But New York City, which has made standardized tests a centerpiece of its school reform efforts, is pushing ahead. The city schools system is planning to use up to one-tenth of its $256 million share of the federal grant money for as many as 16 new standardized exams to cover science, math, social studies and English in the 3rd through 12th grades. 

“We are not focusing on teaching and learning anymore; we are focusing on collecting data,” said Lisa B. Donlan, a parent in Manhattan who has advocated against standardized testing.  


Daniel Koretz, a professor of education and a testing expert at Harvard University, expressed concern with the proposed design of the new tests. “When you give kids complicated tasks to do, performance tends to be quite inconsistent from one task to the next,” Dr. Koretz said. That makes it hard to use the test to draw broader conclusions about how much a student is learning, unless the test is long enough to include many tasks, he said. 

Wondering how education spending is going nationally?  According to this NY Times article, spending slowed in 2009 with public schools spending an average of $10,499 per student.  This is up 2.3% from the previous year but spending had risen 6.1 and 5.8 in the years previous to that.

New York state leads the nation in spending at $18,126 per student.  D.C. is second with their spending going up a whopping 12.4%.  Those two are followed by New Jersey, Arkansas and Vermont.  Utah spends the least at $6,356 followed up by Idaho, Arizona, Oklahoma and Tennessee.

Speaking of New Jersey, you may remember that their Governor Chris Christie was facing down their Supreme Court over his drastic cuts to education.  The Supreme Court has now ruled that $500M has to be put back for spending in poor, urban schools.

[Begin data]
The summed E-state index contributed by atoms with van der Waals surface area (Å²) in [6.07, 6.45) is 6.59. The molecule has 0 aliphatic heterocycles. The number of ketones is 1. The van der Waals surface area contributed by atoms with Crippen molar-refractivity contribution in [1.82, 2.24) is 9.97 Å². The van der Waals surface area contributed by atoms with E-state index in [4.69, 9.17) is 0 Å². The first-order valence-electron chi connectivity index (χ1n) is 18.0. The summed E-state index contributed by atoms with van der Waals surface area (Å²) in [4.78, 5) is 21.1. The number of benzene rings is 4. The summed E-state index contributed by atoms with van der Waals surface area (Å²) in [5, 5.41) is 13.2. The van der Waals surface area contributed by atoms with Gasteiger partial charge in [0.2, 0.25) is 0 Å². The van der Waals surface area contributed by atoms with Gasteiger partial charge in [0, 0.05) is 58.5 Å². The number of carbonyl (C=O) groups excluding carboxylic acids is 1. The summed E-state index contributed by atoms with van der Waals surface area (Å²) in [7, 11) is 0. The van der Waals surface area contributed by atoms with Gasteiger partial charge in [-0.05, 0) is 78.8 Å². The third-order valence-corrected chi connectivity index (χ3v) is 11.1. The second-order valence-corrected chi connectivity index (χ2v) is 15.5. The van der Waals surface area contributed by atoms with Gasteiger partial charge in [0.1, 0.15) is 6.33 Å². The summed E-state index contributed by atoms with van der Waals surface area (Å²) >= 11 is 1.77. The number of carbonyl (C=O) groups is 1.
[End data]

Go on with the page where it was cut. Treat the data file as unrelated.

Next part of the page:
“Like anyone else, the state is not free to walk away from judicial orders enforcing constitutional obligations,” Justice Jaynee LaVecchia wrote in the ruling. She added that “the state made a conscious and calculated decision” to renege on the commitment it made two years ago, the last time the case, Abbott v. Burke, went before the court. 

Christie fired back that he was going to appoint people who he believes "understand their job, which is to interpret the law and not make law from the bench."  But, he's not going to fight the decision.

And in the "be careful what you wish for" category, we read a lot about how well Asian countries do in educating their students.  This article on an elite Korean University and the suicide rate of their students is a lesson about not making success in life all about one thing. 

After the last of the student deaths, on April 7, the Kaist student council issued an impassioned statement that said “a purple gust of wind” had blown through campus. 

“Day after day we are cornered into an unrelenting competition that smothers and suffocates us,” the council said. “We couldn’t even spare 30 minutes for our troubled classmates because of all our homework. 

“We no longer have the ability to laugh freely.” 

Young people in South Korea are a chronically unhappy group. A recent survey found them to be — for the third year in a row — the unhappiest subset among countries in the Organization for Economic Cooperation and Development. The Education Ministry in Seoul said 146 students committed suicide last year, including 53 in junior high and 3 in elementary school.